97. -. Another copy. Fine in a very near fine dust jacket with some modest mottling to verso, a corner crease to the rear flap and a small price sticker over the original price on the front flap.

98. IRVING, John. The World According to Garp. NY: Dutton (1978). His fourth novel, and his breakthrough book, which went into numerous printings, became a multi-million copy bestseller and a National Book Award winner in its paperback release. Basis for the well-received movie. The first printing of Garp was 35,000 copies -- far larger than any of Irving's previous novels but far short of any of the books that came later: his next novel, The Hotel New Hampshire, had a 100,000 copy first printing and since then all his books have had first printings well into six figures. Signed by the author. Fine in a fine dust jacket. A difficult book to find in fine condition: copies seem to have been handled and read, and generally show substantial wear. Very few copies that are both fine and also signed by the author have turned up on the market in recent years.

99. -. Same title. The advance reading copy. Irving switched publishers for this book, and his new publisher decided to promote the novel heavily. After issuing two sets of proofs in small numbers for early readers and reviewers, Dutton printed this advance reading copy for wide distribution to the book trade. It worked in bringing attention to Irving's novel, which became a bestseller, and secured Irving's reputation as a major American novelist. The publisher's marketing efforts -- including creating this advance copy -- played no small part in this transformation. A bit of darkening to the spine fold from binder's glue; else fine in wrappers, with custom chemise and slipcase. One of the most well-preserved examples of this advance reading copy that we have seen.

100. -. Another copy of the advance reading copy. Signed by Irving. Slight sunning to spine lettering; else fine in wrappers. Again, quite a nice copy, albeit with some of the typically present spine-fading. Very uncommon signed.

101. IRVING, John. Trying to Save Piggy Sneed. (London): Bloomsbury (1993). The first British edition (and true first edition, though possibly simultaneous with the Canadian edition) of his first collection of short pieces, preceding the expanded American edition that was published in 1996. Signed by the author. Fine in a fine dust jacket. Very uncommon signed.

102. IRVING, John. The Cider House Rules: A Screenplay. (London): Bloomsbury (2000). The first British edition of Irving's Academy Award-winning screenplay, only issued in wrappers (in both the UK and US). This copy is signed by the author. Sticker on the front cover announcing it as the Oscar winner. Fine in wrappers. An uncommon edition, and extremely scarce signed.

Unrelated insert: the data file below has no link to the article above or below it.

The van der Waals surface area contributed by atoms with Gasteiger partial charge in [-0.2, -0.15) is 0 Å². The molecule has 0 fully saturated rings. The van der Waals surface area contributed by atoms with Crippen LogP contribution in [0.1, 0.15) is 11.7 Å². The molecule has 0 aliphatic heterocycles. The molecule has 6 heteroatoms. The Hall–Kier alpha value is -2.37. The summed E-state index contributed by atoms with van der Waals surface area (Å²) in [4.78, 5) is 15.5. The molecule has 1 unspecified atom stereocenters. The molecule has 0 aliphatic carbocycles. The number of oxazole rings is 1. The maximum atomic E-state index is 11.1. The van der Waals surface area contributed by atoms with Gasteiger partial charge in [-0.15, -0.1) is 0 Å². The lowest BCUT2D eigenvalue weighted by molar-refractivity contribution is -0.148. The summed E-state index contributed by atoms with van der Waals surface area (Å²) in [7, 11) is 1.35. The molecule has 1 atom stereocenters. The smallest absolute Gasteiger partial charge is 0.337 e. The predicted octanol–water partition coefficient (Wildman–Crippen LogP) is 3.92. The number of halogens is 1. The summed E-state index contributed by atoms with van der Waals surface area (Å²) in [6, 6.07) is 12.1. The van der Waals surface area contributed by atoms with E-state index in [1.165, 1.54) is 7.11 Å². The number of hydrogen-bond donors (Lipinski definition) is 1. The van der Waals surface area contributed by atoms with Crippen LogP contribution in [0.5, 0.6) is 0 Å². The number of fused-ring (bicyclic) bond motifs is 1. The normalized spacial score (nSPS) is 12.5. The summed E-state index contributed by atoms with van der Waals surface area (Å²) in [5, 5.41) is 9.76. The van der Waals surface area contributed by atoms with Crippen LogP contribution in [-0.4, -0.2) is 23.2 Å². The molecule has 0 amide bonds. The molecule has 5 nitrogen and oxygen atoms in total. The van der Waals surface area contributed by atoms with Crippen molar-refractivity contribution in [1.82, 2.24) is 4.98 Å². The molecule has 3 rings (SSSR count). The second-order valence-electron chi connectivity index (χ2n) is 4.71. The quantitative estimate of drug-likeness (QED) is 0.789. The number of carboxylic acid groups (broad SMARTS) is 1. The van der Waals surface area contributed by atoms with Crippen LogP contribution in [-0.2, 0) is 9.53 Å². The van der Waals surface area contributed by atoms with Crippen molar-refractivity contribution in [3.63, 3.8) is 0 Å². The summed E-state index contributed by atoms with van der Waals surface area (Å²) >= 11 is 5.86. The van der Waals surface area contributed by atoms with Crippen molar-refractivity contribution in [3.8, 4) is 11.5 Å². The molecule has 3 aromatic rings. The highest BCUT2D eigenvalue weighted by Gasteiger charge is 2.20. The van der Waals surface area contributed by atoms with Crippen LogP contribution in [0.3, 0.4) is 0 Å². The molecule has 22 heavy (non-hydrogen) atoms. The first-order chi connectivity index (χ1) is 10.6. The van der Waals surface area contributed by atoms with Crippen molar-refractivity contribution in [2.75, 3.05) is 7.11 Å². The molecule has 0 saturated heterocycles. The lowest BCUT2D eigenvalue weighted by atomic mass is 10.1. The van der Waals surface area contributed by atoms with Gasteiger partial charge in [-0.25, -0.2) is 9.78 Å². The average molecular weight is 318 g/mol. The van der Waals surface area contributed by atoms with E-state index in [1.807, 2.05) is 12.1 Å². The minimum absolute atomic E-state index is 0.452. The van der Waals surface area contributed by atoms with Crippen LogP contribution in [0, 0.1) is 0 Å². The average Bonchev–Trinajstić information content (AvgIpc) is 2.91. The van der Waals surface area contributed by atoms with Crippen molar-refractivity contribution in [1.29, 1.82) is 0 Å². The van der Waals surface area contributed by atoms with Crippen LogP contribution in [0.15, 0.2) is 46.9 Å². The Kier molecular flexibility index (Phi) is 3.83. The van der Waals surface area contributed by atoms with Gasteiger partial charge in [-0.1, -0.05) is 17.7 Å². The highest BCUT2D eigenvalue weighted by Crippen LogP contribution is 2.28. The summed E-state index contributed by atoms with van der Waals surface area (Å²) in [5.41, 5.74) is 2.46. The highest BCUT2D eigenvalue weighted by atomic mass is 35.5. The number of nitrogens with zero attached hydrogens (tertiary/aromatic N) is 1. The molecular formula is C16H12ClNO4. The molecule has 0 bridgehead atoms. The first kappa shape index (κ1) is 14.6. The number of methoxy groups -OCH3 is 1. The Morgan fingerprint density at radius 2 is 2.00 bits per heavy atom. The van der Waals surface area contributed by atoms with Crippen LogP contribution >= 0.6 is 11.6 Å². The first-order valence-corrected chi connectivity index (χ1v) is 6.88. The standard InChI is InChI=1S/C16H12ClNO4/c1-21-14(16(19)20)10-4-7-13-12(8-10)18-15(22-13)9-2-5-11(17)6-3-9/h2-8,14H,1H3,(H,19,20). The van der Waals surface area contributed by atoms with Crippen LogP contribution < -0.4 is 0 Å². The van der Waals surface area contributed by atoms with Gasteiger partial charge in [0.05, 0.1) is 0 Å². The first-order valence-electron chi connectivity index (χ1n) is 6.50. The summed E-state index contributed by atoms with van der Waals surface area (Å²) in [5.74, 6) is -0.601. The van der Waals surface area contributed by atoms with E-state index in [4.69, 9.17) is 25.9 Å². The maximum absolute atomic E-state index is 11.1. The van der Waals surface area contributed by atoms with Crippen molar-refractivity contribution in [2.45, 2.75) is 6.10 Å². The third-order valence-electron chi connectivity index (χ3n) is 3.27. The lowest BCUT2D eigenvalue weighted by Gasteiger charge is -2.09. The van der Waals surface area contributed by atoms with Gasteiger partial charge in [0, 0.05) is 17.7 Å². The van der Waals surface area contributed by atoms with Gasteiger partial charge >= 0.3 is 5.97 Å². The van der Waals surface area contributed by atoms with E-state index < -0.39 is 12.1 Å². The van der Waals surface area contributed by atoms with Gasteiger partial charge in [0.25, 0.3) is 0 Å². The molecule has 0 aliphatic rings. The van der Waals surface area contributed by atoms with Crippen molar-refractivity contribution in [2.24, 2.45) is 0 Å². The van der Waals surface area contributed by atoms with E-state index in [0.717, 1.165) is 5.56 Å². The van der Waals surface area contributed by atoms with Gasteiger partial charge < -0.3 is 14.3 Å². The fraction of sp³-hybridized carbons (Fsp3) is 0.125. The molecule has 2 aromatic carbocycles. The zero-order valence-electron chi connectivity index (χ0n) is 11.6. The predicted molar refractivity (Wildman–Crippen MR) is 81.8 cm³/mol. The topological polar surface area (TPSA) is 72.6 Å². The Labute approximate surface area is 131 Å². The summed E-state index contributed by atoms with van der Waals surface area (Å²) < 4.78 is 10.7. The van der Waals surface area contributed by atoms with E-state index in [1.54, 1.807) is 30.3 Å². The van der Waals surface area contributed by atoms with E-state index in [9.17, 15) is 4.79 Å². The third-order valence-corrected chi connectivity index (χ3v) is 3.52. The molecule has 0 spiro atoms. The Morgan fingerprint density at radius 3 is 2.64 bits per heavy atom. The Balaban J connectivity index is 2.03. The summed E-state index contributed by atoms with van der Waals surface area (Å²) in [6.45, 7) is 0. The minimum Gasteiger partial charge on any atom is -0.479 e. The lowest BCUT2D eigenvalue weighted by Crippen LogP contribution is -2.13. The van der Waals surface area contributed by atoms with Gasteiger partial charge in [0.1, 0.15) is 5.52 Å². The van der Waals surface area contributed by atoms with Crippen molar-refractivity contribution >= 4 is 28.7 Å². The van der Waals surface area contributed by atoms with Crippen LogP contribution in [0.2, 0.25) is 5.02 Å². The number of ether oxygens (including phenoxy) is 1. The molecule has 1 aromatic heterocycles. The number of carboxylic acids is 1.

103. (IRVING, John). Chaos, Vol. II, Nos. 1 and 2. [Durham]: United Protestant Association/UNH, 1964-1965. Two issues of a literary magazine published by the United Protestant Association for the University of New Hampshire campus community. The first issue is dated November, 1964 and the second April, 1965. Irving contributes a story, "A Part of the Island," and a poem, "First Fear," to the earlier issue and a story, "A Winter Branch," to the later issue. Irving was an undergraduate when these issues were published; he graduated from UNH in 1965. The contributions from the first issue are the earliest known published writings by Irving, preceding what is generally considered his first publication by a year: the story in the second issue, "A Winter Branch," was republished in Redbook magazine in November, 1965, and it has been widely thought of as Irving's first publication. Both issues bear a small owner signature: the first has some mild sunning and creasing and is near fine in stapled wrappers; the second just some mild sunning, also near fine. We have never seen either issue before, and only heard of them for the first time recently. Their production values -- mimeographed sheets bound in stapled wrappers -- suggest that very few copies would have been done, and it does not seem surprising that few, if any, others have survived. For both:

104. JONG, Erica. Loveroot. [NY]: [HRW], 1975. A personalized advance copy of her third collection of poetry. Photocopied pages shot from an uncorrected proof copy, warmly inscribed by the author, and with one poem, "Advice to Myself After Losing My Wallet," crossed out, apparently by Jong. Together with an autograph note signed, on personal stationery, transmitting the sheets and thanking the recipient for some Nabokov books. All items fine in a torn, hand-addressed, postage due envelope. An interesting item from the author of the landmark novel Fear of Flying.